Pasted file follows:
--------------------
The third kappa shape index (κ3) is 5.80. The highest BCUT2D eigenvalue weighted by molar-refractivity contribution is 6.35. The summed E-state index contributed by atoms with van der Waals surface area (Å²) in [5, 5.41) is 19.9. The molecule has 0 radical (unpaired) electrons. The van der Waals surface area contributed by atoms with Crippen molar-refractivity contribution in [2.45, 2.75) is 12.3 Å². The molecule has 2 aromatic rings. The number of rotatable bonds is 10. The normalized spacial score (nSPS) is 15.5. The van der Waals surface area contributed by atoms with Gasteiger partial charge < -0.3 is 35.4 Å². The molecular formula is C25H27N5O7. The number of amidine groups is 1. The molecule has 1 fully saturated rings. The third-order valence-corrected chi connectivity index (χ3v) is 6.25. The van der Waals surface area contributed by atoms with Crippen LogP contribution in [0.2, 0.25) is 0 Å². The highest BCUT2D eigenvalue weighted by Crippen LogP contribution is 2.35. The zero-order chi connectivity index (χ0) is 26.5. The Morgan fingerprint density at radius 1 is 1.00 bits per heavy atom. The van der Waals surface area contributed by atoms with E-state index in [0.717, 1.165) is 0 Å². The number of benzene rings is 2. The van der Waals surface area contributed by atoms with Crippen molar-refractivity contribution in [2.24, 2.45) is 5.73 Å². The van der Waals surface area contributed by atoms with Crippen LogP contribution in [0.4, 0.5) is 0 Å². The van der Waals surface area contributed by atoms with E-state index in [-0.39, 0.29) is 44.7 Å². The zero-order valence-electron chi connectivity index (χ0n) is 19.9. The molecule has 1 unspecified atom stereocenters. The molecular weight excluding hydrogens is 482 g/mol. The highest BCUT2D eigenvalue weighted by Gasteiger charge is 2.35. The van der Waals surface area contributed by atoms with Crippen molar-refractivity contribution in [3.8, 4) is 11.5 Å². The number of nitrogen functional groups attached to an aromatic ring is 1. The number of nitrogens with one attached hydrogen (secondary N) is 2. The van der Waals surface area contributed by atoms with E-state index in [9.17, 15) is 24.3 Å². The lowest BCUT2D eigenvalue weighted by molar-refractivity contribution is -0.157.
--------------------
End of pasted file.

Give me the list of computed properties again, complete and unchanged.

The third kappa shape index (κ3) is 5.80. The highest BCUT2D eigenvalue weighted by molar-refractivity contribution is 6.35. The summed E-state index contributed by atoms with van der Waals surface area (Å²) in [5, 5.41) is 19.9. The molecule has 0 radical (unpaired) electrons. The van der Waals surface area contributed by atoms with Crippen molar-refractivity contribution in [2.45, 2.75) is 12.3 Å². The molecule has 2 aromatic rings. The number of rotatable bonds is 10. The normalized spacial score (nSPS) is 15.5. The van der Waals surface area contributed by atoms with Gasteiger partial charge < -0.3 is 35.4 Å². The molecular formula is C25H27N5O7. The number of amidine groups is 1. The molecule has 1 fully saturated rings. The third-order valence-corrected chi connectivity index (χ3v) is 6.25. The van der Waals surface area contributed by atoms with Crippen LogP contribution in [0.2, 0.25) is 0 Å². The highest BCUT2D eigenvalue weighted by Crippen LogP contribution is 2.35. The zero-order chi connectivity index (χ0) is 26.5. The Morgan fingerprint density at radius 1 is 1.00 bits per heavy atom. The van der Waals surface area contributed by atoms with E-state index in [0.717, 1.165) is 0 Å². The number of benzene rings is 2. The van der Waals surface area contributed by atoms with Crippen molar-refractivity contribution in [2.24, 2.45) is 5.73 Å². The van der Waals surface area contributed by atoms with Crippen LogP contribution in [0.4, 0.5) is 0 Å². The van der Waals surface area contributed by atoms with E-state index in [-0.39, 0.29) is 44.7 Å². The zero-order valence-electron chi connectivity index (χ0n) is 19.9. The molecule has 1 unspecified atom stereocenters. The molecular weight excluding hydrogens is 482 g/mol. The highest BCUT2D eigenvalue weighted by Gasteiger charge is 2.35. The van der Waals surface area contributed by atoms with Crippen molar-refractivity contribution in [3.8, 4) is 11.5 Å². The number of nitrogen functional groups attached to an aromatic ring is 1. The number of nitrogens with one attached hydrogen (secondary N) is 2. The van der Waals surface area contributed by atoms with E-state index in [9.17, 15) is 24.3 Å². The lowest BCUT2D eigenvalue weighted by molar-refractivity contribution is -0.157.